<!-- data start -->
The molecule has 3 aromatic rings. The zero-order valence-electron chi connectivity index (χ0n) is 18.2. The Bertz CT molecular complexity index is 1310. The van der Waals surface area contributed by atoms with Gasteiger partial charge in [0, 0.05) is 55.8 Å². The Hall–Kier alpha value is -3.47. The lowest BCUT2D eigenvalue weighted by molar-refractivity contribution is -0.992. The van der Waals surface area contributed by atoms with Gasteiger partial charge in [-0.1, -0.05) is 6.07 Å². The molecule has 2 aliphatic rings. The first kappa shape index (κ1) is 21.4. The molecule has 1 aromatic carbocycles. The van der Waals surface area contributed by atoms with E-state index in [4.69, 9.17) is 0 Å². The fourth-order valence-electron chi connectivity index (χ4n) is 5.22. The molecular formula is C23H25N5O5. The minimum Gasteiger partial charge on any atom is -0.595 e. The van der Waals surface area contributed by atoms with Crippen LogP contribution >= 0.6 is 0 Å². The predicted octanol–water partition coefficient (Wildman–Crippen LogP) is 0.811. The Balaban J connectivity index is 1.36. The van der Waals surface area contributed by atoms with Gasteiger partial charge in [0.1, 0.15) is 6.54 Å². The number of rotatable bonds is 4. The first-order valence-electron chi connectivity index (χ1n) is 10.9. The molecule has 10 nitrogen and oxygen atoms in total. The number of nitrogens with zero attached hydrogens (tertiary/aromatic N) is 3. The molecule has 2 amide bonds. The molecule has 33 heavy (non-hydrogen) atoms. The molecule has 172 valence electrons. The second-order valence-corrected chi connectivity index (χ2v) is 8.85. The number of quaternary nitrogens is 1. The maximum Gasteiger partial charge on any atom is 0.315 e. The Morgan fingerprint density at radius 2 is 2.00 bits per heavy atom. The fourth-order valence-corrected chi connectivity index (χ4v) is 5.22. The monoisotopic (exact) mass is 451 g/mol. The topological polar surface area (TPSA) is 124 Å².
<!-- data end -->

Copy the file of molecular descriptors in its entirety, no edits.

The molecule has 3 aromatic rings. The zero-order valence-electron chi connectivity index (χ0n) is 18.2. The Bertz CT molecular complexity index is 1310. The van der Waals surface area contributed by atoms with Gasteiger partial charge in [0, 0.05) is 55.8 Å². The Hall–Kier alpha value is -3.47. The lowest BCUT2D eigenvalue weighted by molar-refractivity contribution is -0.992. The van der Waals surface area contributed by atoms with Gasteiger partial charge in [-0.1, -0.05) is 6.07 Å². The molecule has 2 aliphatic rings. The first kappa shape index (κ1) is 21.4. The molecule has 1 aromatic carbocycles. The van der Waals surface area contributed by atoms with E-state index in [4.69, 9.17) is 0 Å². The fourth-order valence-electron chi connectivity index (χ4n) is 5.22. The molecular formula is C23H25N5O5. The minimum Gasteiger partial charge on any atom is -0.595 e. The van der Waals surface area contributed by atoms with Crippen LogP contribution >= 0.6 is 0 Å². The predicted octanol–water partition coefficient (Wildman–Crippen LogP) is 0.811. The Balaban J connectivity index is 1.36. The van der Waals surface area contributed by atoms with Gasteiger partial charge in [0.1, 0.15) is 6.54 Å². The number of rotatable bonds is 4. The first-order valence-electron chi connectivity index (χ1n) is 10.9. The molecule has 10 nitrogen and oxygen atoms in total. The number of nitrogens with zero attached hydrogens (tertiary/aromatic N) is 3. The molecule has 2 amide bonds. The molecule has 33 heavy (non-hydrogen) atoms. The molecule has 172 valence electrons. The second-order valence-corrected chi connectivity index (χ2v) is 8.85. The number of quaternary nitrogens is 1. The maximum Gasteiger partial charge on any atom is 0.315 e. The Morgan fingerprint density at radius 2 is 2.00 bits per heavy atom. The fourth-order valence-corrected chi connectivity index (χ4v) is 5.22. The monoisotopic (exact) mass is 451 g/mol. The topological polar surface area (TPSA) is 124 Å².